You are viewing a javascript disabled version of the site. Please enable Javascript for this site to function properly.
Go to headerGo to navigationGo to searchGo to contentsGo to footer
In content section. Select this link to jump to navigation

ANMerge: A Comprehensive and Accessible Alzheimer’s Disease Patient-Level Dataset

Abstract

Background:

Accessible datasets are of fundamental importance to the advancement of Alzheimer’s disease (AD) research. The AddNeuroMed consortium conducted a longitudinal observational cohort study with the aim to discover AD biomarkers. During this study, a broad selection of data modalities was measured including clinical assessments, magnetic resonance imaging, genotyping, transcriptomic profiling, and blood plasma proteomics. Some of the collected data were shared with third-party researchers. However, this data was incomplete, erroneous, and lacking in interoperability.

Objective:

To provide the research community with an accessible, multimodal, patient-level AD cohort dataset.

Methods:

We systematically addressed several limitations of the originally shared resources and provided additional unreleased data to enhance the dataset.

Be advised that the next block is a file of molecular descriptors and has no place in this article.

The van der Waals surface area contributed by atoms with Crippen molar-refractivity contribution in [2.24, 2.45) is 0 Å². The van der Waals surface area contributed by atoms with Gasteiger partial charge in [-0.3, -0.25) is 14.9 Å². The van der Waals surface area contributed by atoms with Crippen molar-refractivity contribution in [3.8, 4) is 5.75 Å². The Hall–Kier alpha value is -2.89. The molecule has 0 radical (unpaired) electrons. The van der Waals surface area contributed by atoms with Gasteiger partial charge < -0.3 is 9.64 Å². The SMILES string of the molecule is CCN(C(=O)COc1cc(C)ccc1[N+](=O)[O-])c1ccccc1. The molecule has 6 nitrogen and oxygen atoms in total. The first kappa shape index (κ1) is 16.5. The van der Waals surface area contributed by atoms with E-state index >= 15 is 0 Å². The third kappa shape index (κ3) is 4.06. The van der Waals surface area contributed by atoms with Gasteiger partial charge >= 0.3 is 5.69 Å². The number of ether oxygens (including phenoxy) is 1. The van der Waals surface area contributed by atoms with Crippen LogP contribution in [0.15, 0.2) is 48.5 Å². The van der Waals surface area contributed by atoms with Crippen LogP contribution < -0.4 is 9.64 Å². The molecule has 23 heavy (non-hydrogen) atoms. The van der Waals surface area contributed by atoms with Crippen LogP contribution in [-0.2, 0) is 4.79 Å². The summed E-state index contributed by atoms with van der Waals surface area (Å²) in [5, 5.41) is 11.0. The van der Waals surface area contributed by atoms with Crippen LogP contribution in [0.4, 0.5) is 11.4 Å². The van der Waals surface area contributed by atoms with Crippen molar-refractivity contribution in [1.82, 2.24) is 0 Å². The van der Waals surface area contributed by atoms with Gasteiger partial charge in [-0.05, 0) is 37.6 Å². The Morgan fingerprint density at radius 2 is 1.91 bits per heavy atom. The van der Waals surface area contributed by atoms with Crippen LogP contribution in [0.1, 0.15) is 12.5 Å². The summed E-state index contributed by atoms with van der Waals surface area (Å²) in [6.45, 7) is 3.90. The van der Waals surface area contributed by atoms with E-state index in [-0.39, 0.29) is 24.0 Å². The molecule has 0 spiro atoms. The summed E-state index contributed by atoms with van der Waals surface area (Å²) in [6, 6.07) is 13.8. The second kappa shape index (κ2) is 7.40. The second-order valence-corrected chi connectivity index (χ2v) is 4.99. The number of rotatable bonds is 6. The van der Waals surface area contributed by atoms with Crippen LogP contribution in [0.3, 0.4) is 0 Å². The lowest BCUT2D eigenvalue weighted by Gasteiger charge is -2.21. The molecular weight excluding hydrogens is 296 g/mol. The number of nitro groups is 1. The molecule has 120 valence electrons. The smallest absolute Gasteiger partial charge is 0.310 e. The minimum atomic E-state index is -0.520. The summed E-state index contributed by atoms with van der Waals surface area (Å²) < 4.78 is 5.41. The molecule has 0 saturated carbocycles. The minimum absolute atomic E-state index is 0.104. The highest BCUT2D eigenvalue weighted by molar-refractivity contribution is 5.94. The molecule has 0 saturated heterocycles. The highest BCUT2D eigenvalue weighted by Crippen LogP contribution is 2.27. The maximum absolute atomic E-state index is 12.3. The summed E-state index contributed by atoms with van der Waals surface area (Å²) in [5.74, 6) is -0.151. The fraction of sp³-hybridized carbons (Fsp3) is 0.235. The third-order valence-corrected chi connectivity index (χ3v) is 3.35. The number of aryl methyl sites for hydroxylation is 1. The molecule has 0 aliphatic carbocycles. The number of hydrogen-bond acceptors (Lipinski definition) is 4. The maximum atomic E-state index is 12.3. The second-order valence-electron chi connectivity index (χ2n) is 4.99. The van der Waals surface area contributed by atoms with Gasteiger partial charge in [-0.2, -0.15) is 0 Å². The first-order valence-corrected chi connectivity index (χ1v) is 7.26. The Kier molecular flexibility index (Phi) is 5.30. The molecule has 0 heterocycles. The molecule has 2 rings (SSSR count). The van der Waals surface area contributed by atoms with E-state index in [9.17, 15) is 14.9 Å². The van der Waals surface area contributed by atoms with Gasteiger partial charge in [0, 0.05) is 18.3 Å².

Results:

In this work, we publish and describe ANMerge, a new version of the AddNeuroMed dataset. ANMerge includes multimodal data from 1,702 study participants and is accessible to the research community via a centralized portal.

Conclusion:

ANMerge is an information rich patient-level data resource that can serve as a discovery and validation cohort for data-driven AD research, such as, for example, machine learning and artificial intelligence approaches.

INTRODUCTION

Alzheimer’s disease (AD) is a progressive disease whose pathology develops years before cognitive symptoms arise and a diagnosis is made by a clinician [1]. Early intervention in non-cognitively impaired, pre-symptomatic disease stages is instrumental to any future disease modifying therapy. Enabling such an early intervention poses the problem of diagnosing a patient with AD before cognitive symptoms indicate disease presence. One approach to establish whether a specific individual is in the pre-symptomatic stages of the disease is a diagnosis based on informative disease biomarkers. The critical prerequisite for discovery and validation of such biomarkers are resourceful patient-level datasets [2]. However, findable AD cohort datasets which are accessible to the research community are scarce.